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What Scares Me







Disability Advocates of Kent County Disis - Defined by you
Photo of Cassaundra Bell seated in a green chair wearing a Cream and Black lace dress with black gloves.

“Write about what scares you,” is a recent work assignment and something easily said and hard to do. I have to start by saying this blog might be one of the hardest things I have done in a long time. When I have written about disability issues before, it has been from more of a distant, academic perspective. Writing from more of personal perspective, especially writing about my own feelings makes this a more difficult task and, to be honest, it scares me.

I believe that one of the reasons it is hard for me is because the disability identity can be so hard to define. For example, sometimes there are months when I am so depressed and even getting out of bed is a challenge. This impacts my daily living. Other times I am depressed and yet from the outside I may look the same as I do when living without depression. Then, other months I do not come close to fitting the symptoms of depression. How do I fit in to the disability community when my disability is something that comes and goes? The second layer of confusion is the broadness of the label. For example, I have close family and friends for whom the disability labels impacts the way society views them because they have visible impairments. When people look at me they don’t see a disability, so in our society there is a certain level of privilege that I have and they do not. Is it fair for me to include myself with a group of people who have struggles that I have only observed secondhand?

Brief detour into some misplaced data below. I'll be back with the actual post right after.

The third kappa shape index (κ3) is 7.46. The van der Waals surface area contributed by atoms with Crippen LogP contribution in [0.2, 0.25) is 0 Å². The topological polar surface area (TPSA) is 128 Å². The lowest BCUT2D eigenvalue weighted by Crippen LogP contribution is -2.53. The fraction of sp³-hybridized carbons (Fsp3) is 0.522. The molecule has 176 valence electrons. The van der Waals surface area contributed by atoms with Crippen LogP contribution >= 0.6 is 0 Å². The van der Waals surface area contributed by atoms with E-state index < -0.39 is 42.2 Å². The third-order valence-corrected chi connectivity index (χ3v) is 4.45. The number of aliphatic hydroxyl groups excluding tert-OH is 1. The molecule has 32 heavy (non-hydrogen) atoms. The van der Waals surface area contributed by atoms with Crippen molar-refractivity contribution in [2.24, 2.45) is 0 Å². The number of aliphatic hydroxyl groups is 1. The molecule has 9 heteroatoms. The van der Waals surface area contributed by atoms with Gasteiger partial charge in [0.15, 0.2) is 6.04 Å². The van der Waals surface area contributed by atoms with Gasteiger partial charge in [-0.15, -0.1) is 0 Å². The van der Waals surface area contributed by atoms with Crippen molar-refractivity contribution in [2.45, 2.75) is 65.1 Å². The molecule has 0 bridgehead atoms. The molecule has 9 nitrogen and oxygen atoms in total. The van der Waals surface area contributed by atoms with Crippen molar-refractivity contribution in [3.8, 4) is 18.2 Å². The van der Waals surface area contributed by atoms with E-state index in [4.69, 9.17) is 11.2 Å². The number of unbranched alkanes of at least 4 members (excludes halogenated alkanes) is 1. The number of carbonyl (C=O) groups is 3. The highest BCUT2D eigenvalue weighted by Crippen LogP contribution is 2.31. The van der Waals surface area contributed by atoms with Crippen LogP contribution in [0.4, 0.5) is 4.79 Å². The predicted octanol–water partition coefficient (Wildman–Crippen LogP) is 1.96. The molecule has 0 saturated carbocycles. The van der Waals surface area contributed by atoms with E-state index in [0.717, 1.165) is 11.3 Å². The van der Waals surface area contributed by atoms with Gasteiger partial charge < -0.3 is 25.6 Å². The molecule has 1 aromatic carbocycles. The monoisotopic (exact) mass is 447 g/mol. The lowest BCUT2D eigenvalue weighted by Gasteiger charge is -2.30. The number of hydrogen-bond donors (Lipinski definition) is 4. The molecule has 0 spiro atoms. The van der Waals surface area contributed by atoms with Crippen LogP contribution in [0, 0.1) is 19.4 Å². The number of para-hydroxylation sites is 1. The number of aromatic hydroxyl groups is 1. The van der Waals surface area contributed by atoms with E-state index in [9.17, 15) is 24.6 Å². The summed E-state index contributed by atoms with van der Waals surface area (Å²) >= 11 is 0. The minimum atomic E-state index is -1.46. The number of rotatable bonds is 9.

Finally, the more I personally challenge myself to deal with this topic, the more I recognize the strength and seduction of ableism. We have found ourselves in a society where being able-bodied and neurologically typical is so desirable, that we don’t even notice when Disabled people aren’t included. As I learn more about disability pride and examine my own thoughts, I am forced to reconsider what I consider desirable. In the words of Mia Mingus, “Disability has forced me to shift racist, gendered, and capitalist notions of desire; of who and what is desirable.” This is a deeply rooted problem, and I can certainly say as I start to write this blog, I am scared.

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Disability Advocates of Kent County.


3600 Camelot Dr. SE Grand Rapids, MI 49546

(616) 949-1100

Photo of Cassaundra Bell seated in a green chair wearing a Cream and Black lace dress with black gloves.
Photo of Cassaundra Bell seated in a green chair wearing a Cream and Black lace dress with black gloves.